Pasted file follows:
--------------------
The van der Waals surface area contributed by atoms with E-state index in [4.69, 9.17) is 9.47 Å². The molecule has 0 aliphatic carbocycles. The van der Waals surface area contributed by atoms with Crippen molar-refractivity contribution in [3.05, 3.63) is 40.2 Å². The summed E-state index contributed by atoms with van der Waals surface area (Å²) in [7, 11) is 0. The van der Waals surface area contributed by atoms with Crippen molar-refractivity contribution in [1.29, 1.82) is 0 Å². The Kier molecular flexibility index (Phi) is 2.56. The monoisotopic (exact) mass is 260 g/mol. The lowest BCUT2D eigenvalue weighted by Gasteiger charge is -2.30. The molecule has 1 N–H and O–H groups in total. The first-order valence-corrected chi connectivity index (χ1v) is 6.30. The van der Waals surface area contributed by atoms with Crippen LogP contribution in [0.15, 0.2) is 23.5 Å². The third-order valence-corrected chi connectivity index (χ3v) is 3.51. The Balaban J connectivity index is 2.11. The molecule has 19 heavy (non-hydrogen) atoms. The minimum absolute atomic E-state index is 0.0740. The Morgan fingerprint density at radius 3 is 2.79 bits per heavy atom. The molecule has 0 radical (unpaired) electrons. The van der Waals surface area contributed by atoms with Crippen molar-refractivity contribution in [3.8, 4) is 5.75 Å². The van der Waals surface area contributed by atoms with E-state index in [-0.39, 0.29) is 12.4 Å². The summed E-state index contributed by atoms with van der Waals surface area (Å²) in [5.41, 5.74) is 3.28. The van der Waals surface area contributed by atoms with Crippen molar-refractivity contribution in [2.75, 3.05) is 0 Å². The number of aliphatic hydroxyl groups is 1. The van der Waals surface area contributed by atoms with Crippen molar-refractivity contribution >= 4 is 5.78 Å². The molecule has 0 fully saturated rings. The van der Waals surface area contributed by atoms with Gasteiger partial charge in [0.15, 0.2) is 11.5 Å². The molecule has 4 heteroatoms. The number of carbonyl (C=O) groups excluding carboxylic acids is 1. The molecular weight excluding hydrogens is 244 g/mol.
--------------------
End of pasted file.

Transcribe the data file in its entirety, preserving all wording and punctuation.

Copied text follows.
The van der Waals surface area contributed by atoms with E-state index in [4.69, 9.17) is 9.47 Å². The molecule has 0 aliphatic carbocycles. The van der Waals surface area contributed by atoms with Crippen molar-refractivity contribution in [3.05, 3.63) is 40.2 Å². The summed E-state index contributed by atoms with van der Waals surface area (Å²) in [7, 11) is 0. The van der Waals surface area contributed by atoms with Crippen molar-refractivity contribution in [1.29, 1.82) is 0 Å². The Kier molecular flexibility index (Phi) is 2.56. The monoisotopic (exact) mass is 260 g/mol. The lowest BCUT2D eigenvalue weighted by Gasteiger charge is -2.30. The molecule has 1 N–H and O–H groups in total. The first-order valence-corrected chi connectivity index (χ1v) is 6.30. The van der Waals surface area contributed by atoms with Crippen LogP contribution in [0.15, 0.2) is 23.5 Å². The third-order valence-corrected chi connectivity index (χ3v) is 3.51. The Balaban J connectivity index is 2.11. The molecule has 19 heavy (non-hydrogen) atoms. The minimum absolute atomic E-state index is 0.0740. The Morgan fingerprint density at radius 3 is 2.79 bits per heavy atom. The molecule has 0 radical (unpaired) electrons. The van der Waals surface area contributed by atoms with Crippen molar-refractivity contribution in [3.8, 4) is 5.75 Å². The van der Waals surface area contributed by atoms with E-state index in [-0.39, 0.29) is 12.4 Å². The summed E-state index contributed by atoms with van der Waals surface area (Å²) in [5.41, 5.74) is 3.28. The van der Waals surface area contributed by atoms with Crippen molar-refractivity contribution in [2.75, 3.05) is 0 Å². The number of aliphatic hydroxyl groups is 1. The van der Waals surface area contributed by atoms with Crippen molar-refractivity contribution >= 4 is 5.78 Å². The molecule has 0 fully saturated rings. The van der Waals surface area contributed by atoms with Gasteiger partial charge in [0.15, 0.2) is 11.5 Å². The molecule has 4 heteroatoms. The number of carbonyl (C=O) groups excluding carboxylic acids is 1. The molecular weight excluding hydrogens is 244 g/mol.